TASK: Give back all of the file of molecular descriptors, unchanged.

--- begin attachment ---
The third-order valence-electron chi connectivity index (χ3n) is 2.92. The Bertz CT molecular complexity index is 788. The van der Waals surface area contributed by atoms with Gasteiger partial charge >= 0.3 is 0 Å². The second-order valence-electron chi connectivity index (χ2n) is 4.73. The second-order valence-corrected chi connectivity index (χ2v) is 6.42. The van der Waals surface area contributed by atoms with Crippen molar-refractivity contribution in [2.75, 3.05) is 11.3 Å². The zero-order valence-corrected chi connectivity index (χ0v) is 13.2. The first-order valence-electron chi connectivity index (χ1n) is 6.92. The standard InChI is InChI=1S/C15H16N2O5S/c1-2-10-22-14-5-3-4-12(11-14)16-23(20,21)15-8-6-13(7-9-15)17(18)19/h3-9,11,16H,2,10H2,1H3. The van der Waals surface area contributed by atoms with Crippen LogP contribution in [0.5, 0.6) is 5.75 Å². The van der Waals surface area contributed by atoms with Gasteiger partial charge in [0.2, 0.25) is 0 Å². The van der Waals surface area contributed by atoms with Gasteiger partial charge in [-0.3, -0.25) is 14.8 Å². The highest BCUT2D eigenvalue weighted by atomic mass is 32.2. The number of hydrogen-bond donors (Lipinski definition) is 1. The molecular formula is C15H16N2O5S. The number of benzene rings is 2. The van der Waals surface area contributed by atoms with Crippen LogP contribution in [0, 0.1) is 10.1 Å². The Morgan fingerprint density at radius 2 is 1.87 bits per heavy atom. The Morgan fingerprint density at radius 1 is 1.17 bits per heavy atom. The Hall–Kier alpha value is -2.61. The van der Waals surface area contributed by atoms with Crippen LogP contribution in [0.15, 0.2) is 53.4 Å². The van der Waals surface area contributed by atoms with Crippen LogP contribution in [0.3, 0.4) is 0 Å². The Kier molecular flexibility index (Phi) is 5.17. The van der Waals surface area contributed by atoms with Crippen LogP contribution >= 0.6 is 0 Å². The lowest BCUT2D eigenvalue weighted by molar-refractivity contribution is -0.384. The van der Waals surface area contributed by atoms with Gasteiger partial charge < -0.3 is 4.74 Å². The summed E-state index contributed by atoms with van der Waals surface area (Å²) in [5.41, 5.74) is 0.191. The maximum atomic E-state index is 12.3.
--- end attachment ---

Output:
The third-order valence-electron chi connectivity index (χ3n) is 2.92. The Bertz CT molecular complexity index is 788. The van der Waals surface area contributed by atoms with Gasteiger partial charge >= 0.3 is 0 Å². The second-order valence-electron chi connectivity index (χ2n) is 4.73. The second-order valence-corrected chi connectivity index (χ2v) is 6.42. The van der Waals surface area contributed by atoms with Crippen molar-refractivity contribution in [2.75, 3.05) is 11.3 Å². The zero-order valence-corrected chi connectivity index (χ0v) is 13.2. The first-order valence-electron chi connectivity index (χ1n) is 6.92. The standard InChI is InChI=1S/C15H16N2O5S/c1-2-10-22-14-5-3-4-12(11-14)16-23(20,21)15-8-6-13(7-9-15)17(18)19/h3-9,11,16H,2,10H2,1H3. The van der Waals surface area contributed by atoms with Crippen LogP contribution in [0.5, 0.6) is 5.75 Å². The van der Waals surface area contributed by atoms with Gasteiger partial charge in [0.2, 0.25) is 0 Å². The van der Waals surface area contributed by atoms with Gasteiger partial charge in [-0.3, -0.25) is 14.8 Å². The highest BCUT2D eigenvalue weighted by atomic mass is 32.2. The number of hydrogen-bond donors (Lipinski definition) is 1. The molecular formula is C15H16N2O5S. The number of benzene rings is 2. The van der Waals surface area contributed by atoms with Crippen LogP contribution in [0, 0.1) is 10.1 Å². The Morgan fingerprint density at radius 2 is 1.87 bits per heavy atom. The Morgan fingerprint density at radius 1 is 1.17 bits per heavy atom. The Hall–Kier alpha value is -2.61. The van der Waals surface area contributed by atoms with Crippen LogP contribution in [0.15, 0.2) is 53.4 Å². The van der Waals surface area contributed by atoms with Crippen LogP contribution in [0.3, 0.4) is 0 Å². The Kier molecular flexibility index (Phi) is 5.17. The van der Waals surface area contributed by atoms with Crippen LogP contribution >= 0.6 is 0 Å². The lowest BCUT2D eigenvalue weighted by molar-refractivity contribution is -0.384. The van der Waals surface area contributed by atoms with Gasteiger partial charge < -0.3 is 4.74 Å². The summed E-state index contributed by atoms with van der Waals surface area (Å²) in [5.41, 5.74) is 0.191. The maximum atomic E-state index is 12.3.